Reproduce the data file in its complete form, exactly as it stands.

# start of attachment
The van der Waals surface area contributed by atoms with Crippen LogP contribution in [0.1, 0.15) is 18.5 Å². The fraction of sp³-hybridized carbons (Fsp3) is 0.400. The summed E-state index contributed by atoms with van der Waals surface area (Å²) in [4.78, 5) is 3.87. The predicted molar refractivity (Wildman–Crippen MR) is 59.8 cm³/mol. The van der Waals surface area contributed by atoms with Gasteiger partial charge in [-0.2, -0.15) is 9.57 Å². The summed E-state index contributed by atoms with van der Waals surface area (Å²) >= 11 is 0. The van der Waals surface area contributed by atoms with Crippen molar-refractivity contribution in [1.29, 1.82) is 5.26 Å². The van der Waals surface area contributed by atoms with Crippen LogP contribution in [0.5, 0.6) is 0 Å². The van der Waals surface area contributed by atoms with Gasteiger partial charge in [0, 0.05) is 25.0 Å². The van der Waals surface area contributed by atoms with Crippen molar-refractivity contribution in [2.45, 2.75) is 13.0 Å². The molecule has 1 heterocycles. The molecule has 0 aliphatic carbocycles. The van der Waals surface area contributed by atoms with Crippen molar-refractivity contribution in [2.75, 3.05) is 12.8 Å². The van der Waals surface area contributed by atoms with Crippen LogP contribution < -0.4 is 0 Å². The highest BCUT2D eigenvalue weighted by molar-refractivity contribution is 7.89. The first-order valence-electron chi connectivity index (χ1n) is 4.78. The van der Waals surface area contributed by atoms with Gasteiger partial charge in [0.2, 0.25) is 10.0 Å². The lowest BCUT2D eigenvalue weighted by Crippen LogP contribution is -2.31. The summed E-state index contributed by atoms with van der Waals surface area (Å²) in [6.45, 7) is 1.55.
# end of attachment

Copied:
The van der Waals surface area contributed by atoms with Crippen LogP contribution in [0.1, 0.15) is 18.5 Å². The fraction of sp³-hybridized carbons (Fsp3) is 0.400. The summed E-state index contributed by atoms with van der Waals surface area (Å²) in [4.78, 5) is 3.87. The predicted molar refractivity (Wildman–Crippen MR) is 59.8 cm³/mol. The van der Waals surface area contributed by atoms with Gasteiger partial charge in [-0.2, -0.15) is 9.57 Å². The summed E-state index contributed by atoms with van der Waals surface area (Å²) >= 11 is 0. The van der Waals surface area contributed by atoms with Crippen molar-refractivity contribution in [1.29, 1.82) is 5.26 Å². The van der Waals surface area contributed by atoms with Crippen LogP contribution in [0.5, 0.6) is 0 Å². The van der Waals surface area contributed by atoms with Gasteiger partial charge in [0, 0.05) is 25.0 Å². The van der Waals surface area contributed by atoms with Crippen molar-refractivity contribution in [2.45, 2.75) is 13.0 Å². The molecule has 1 heterocycles. The molecule has 0 aliphatic carbocycles. The van der Waals surface area contributed by atoms with Crippen molar-refractivity contribution in [2.75, 3.05) is 12.8 Å². The van der Waals surface area contributed by atoms with Crippen LogP contribution < -0.4 is 0 Å². The highest BCUT2D eigenvalue weighted by molar-refractivity contribution is 7.89. The first-order valence-electron chi connectivity index (χ1n) is 4.78. The van der Waals surface area contributed by atoms with Gasteiger partial charge in [0.2, 0.25) is 10.0 Å². The lowest BCUT2D eigenvalue weighted by Crippen LogP contribution is -2.31. The summed E-state index contributed by atoms with van der Waals surface area (Å²) in [6.45, 7) is 1.55.